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Slope

The degree and length of slope determine the amount of runoff and extent of soil erosion. As water flows down the slope, it accelerates under the force of gravity. If the percent of slope is increased four times, the velocity of water flowing down is doubled. Doubling the velocity quadruples the erosive power. Sediment transport capacity of runoff increases by 10 to 100 times at one percent slope compared to 0.2 percent slope (Reddy and Reddi, 1999). More so, during monsoon season or heavy downpour, the hills get saturated with water, resulting in instability of land mass. The complete surface portion of soil may slip down from its actual position causing landslides (Wischmeier and Smith, 1978). Since the study area is characterized by steep to very steep slope along with mostly sandy soil textures, it indicates a high degree of landslide.

Drainage

Drainage of an area is one of the most important aspects in determining the land use pattern and landslide probability. Drainage refers to the relative rate of outflow of water to which the excess amount of water can be absorbed by the soil. Slides often occur following intense rainfall, when storm water runoff saturates soils on steep slopes or when infiltration causes a rapid rise in groundwater levels. Human action can exacerbate sliding when drainage systems fail or when development increases runoff near steep slopes (www.ecy.wa.gov/ programs/sea/landslides/help/drainage.html).

Hydraulic Conductivity

Hydraulic conductivity denotes the proportionality constant in Darcy’s law, which represents the amount of water that flows through a unit crosssectional area of an aquifer under a unit gradient of hydraulic head. Thus, a change in hydraulic conductivity greatly influences ground water table and slope stability. With the increase of hydraulic conductivity, the movement of water in the soil is increased. Therefore, higher the level of hydraulic conductivity of soil, higher is the probability of the landslide. The study area is classified into high, moderate and low hydraulic conductivity.

Parameter Ranking

Parameter ranking is done to understand which of the soil parameters considered are most influencing and which are the ones that are least influencing. This was done on the basis of landslide density in the area falling under each of the variable parameter as shown in table 1.

Conclusion

We identified eight important soil characteristics to deduce eight soil parameters and listed their types from past references and assigned weight to each parameter types based on common logic and the experts’ opinion. Then based on the landslide density in the study area under each of the parameter types, three different parameters ranks based on density difference, average density and highest density were computed. Though all three type of ranks weighted almost equally, an average of them known as average rank was computed. Ranking was done in such a way that higher the rank more influencing is the parameter with respect to landslide. We deduced that soil depth is the most influencing soil parameter and the inner texture and the hydraulic conductivity to be the least influential parameters. The parameter type weights and the parameter ranks both can be used in conjunction for the study of landslide vulnerability. A landslide vulnerability map of the study area prepared on the basis of the deduced parameter is shown in figure 1 (a) where figure 1 ( b) shows the landslide events of the study area.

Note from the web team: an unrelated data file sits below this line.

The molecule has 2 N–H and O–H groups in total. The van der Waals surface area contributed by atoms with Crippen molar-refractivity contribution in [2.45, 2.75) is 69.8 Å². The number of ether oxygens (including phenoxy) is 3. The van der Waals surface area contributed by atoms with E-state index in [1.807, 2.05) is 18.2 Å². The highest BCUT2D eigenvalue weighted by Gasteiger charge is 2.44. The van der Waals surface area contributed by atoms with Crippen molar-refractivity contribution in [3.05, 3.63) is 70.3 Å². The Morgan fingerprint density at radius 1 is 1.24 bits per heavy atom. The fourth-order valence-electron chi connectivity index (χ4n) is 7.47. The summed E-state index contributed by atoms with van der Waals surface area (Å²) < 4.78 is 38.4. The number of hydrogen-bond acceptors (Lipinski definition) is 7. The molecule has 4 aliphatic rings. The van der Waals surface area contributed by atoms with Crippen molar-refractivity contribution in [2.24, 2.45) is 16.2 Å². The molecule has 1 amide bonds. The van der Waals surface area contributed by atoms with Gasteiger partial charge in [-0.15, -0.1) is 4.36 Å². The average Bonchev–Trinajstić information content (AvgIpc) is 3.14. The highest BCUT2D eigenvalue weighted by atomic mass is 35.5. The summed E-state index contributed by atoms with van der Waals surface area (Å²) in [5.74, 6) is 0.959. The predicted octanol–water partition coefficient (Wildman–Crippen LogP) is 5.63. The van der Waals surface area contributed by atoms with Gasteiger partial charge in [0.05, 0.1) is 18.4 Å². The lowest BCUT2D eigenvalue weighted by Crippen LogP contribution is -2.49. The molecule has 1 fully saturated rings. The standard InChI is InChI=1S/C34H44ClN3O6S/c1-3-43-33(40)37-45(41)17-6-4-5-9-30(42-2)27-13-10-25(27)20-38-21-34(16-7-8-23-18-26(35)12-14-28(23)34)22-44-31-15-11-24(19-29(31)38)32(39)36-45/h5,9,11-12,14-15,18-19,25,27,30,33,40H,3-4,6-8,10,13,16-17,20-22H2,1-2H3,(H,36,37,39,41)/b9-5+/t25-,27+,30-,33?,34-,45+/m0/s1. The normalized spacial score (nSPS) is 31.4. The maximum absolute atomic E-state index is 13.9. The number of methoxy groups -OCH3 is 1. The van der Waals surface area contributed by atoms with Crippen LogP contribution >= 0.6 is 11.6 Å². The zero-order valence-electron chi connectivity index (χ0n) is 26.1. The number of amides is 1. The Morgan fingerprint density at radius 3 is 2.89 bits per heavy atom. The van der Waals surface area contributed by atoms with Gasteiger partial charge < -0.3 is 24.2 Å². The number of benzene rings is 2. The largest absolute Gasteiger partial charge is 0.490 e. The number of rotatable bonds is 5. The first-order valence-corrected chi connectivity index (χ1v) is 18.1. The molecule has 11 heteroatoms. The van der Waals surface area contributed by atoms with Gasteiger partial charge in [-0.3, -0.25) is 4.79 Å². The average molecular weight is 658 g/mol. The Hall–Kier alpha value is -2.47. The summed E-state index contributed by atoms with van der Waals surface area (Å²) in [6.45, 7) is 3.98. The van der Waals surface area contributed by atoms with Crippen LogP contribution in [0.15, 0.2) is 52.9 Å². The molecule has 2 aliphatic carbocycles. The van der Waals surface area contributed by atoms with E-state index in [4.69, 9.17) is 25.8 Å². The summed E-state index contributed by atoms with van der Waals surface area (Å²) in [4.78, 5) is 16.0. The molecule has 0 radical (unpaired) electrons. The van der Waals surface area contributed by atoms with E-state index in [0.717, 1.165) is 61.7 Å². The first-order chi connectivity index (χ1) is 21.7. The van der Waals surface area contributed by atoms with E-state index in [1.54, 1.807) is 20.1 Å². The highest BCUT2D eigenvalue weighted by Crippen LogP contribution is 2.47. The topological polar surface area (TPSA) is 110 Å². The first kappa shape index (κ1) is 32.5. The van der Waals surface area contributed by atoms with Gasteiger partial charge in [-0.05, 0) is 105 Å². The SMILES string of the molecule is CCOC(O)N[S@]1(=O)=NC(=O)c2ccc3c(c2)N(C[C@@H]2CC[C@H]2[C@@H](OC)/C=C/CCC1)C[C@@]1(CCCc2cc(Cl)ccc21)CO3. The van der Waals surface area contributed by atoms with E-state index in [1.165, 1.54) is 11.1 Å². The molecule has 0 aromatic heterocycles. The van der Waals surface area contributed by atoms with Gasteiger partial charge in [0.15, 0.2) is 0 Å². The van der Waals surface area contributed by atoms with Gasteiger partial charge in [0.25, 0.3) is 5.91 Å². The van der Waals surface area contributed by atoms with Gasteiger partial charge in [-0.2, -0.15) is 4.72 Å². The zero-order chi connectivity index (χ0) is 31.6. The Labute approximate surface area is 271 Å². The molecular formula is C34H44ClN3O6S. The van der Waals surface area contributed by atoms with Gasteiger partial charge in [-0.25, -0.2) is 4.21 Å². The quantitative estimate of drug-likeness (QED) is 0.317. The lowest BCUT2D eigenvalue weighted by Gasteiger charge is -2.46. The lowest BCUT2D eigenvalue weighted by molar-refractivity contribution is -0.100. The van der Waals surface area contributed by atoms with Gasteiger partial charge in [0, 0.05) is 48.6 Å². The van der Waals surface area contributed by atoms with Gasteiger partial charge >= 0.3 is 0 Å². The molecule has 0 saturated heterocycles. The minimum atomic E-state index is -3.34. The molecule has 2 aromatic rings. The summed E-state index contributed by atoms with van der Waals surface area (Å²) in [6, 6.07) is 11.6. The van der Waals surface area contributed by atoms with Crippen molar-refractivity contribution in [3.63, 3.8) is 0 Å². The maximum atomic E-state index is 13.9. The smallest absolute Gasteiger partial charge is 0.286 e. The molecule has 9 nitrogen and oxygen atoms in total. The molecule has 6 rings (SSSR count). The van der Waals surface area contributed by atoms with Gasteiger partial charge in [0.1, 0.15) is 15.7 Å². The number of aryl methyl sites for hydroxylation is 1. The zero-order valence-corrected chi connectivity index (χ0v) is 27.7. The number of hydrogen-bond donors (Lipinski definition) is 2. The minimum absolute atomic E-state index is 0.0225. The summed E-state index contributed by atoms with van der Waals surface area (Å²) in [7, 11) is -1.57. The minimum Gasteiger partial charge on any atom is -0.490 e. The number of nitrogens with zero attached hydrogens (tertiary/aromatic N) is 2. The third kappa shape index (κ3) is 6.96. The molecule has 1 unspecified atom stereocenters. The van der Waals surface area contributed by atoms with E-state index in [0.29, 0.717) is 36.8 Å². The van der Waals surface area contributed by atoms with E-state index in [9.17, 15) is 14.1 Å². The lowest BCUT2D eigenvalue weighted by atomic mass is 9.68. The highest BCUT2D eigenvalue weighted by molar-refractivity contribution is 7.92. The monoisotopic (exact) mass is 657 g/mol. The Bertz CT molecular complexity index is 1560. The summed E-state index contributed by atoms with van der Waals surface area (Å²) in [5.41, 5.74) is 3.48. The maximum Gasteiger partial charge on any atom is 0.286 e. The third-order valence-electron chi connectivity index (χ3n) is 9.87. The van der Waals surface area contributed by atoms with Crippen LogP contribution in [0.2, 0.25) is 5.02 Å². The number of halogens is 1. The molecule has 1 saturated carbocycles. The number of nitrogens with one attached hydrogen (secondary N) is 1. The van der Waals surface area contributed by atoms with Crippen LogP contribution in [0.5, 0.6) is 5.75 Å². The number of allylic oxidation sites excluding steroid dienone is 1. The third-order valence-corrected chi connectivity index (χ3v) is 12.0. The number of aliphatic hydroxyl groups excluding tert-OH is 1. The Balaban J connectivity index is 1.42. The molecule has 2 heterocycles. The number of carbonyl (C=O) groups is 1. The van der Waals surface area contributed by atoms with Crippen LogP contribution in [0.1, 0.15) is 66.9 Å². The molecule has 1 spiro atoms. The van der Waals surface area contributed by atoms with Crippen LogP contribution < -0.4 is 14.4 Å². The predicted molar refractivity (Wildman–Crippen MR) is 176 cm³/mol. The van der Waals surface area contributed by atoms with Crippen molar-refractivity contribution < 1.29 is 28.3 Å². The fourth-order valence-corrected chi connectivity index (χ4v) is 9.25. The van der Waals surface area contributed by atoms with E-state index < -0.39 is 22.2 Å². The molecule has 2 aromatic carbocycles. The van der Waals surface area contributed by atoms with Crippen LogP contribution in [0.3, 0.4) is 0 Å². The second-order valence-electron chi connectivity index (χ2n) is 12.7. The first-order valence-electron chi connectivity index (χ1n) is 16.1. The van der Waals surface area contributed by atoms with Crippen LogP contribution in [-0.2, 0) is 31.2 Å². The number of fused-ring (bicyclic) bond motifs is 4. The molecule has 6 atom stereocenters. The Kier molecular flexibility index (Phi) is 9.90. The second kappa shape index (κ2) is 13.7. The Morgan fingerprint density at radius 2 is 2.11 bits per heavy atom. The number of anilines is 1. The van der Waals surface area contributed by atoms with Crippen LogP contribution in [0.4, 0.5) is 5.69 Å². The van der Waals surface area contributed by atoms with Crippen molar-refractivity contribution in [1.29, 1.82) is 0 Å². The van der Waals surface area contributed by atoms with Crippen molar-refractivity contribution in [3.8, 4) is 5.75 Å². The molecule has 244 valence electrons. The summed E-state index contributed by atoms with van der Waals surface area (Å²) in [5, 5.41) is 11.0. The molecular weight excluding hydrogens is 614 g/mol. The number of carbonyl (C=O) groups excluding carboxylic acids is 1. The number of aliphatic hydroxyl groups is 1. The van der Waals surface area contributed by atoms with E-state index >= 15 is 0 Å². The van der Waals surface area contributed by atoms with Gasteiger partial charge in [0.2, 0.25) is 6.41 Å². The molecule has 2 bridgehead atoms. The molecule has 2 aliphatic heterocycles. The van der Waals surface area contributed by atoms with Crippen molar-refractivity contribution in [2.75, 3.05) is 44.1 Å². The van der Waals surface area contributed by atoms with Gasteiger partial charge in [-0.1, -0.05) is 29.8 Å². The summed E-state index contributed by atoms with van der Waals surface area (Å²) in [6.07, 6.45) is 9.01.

References

Michael, A.M. and Ojha, T.P. (1999) Principles of Agricultural Engineering. Ms Jain Brothers, New Delhi, India, 2, pp.586-590.

Dhakal, A.S. and Sidle, R.C. (2002) Physically Based Landslide Hazard Model ‘U’ Method and Issues. EGS XXVII General Assembly, Nice, 21-26.

Bianca, C.V. and Nelson, F.F. (2004) Landslide in Rio de Ianeiro: The role played by variations in soil Hydraulic Conductivity. Hydrological process. 18(4), 791-805.

Brady, N.C. and Weil, R.R. (2007) The Nature and Properties of soils. Pearson Education, Inc. New Delhi, pp.756-761.

Das, D.K. (2007) Introductory Soil Science. Kalyani Publishers, New Delhi, India, pp. 475-483.

Sivakumar, G. L. and Mukesh, M. D. (2002) Landslide analysis in Geographic Information Systems. Department of Civil Engineering, Indian Institute of science, Bangalore. India. www.gisdevelopment.net/…/natural…/.

Saro, L. (2007). Application and Verification of Fuzzy Algebraic Operators to landslide susceptibility mapping. Environmental Geology, 52, 615-623.

Wischmeier, W.H. and Smith, D.D. (1978) Predicting rainfall-erosion losses-A guide to conservation planning, Agricultural Handbook No-537, US Department of Agriculture, USA. Das, D.K. and Agarwal, R.P. (2002) Physical Properties of Soil. Fundamental of Soil Science, Indian Society of Soil Science, IARI, New Delhi, India, pp. 75-77.

Samra, J.S. and Sharma, U.C.(2002) Soil Erosion and Conservation. Fundamental of Soil Science, Indian Society of Soil Science, IARI, New Delhi, India, pp.162.

Patanakanog, B. (2001).Landslide Hazard Potential Area in 3 Dimension by Remote Sensing and GIS Technique. Land Development Department, Thailand. (www.ecy.wa.gov/ programs/sea/landslides/help/drainage.html) Reddy, T.Y. and Reddi, H.S. (1999).

Principles of Agronomy. Kalyani Publishers, New Delhi, India, pp.338.

Carro, M., Amicis, M. D., Luzi, L. and Marzorati, S. (2003) The application of predictive modeling techniques to landslides induced by earthquakes: the case study of the 26 September 1997 Umbria–Marche earthquake (Italy). Engineering Geology, 69(1-2), 139-159.

George, Y. L., Long, S. C. and David, W. W. (2007) Vulnerability assessment of rainfallinduced debris flows in. Department of Earth Systems and GeoInformation Sciences, College of Science, George Mason University, Fairfax, VA 22030, ETATS-UNIS. http://www. springerlink.com/content/uj26871v2831nx44)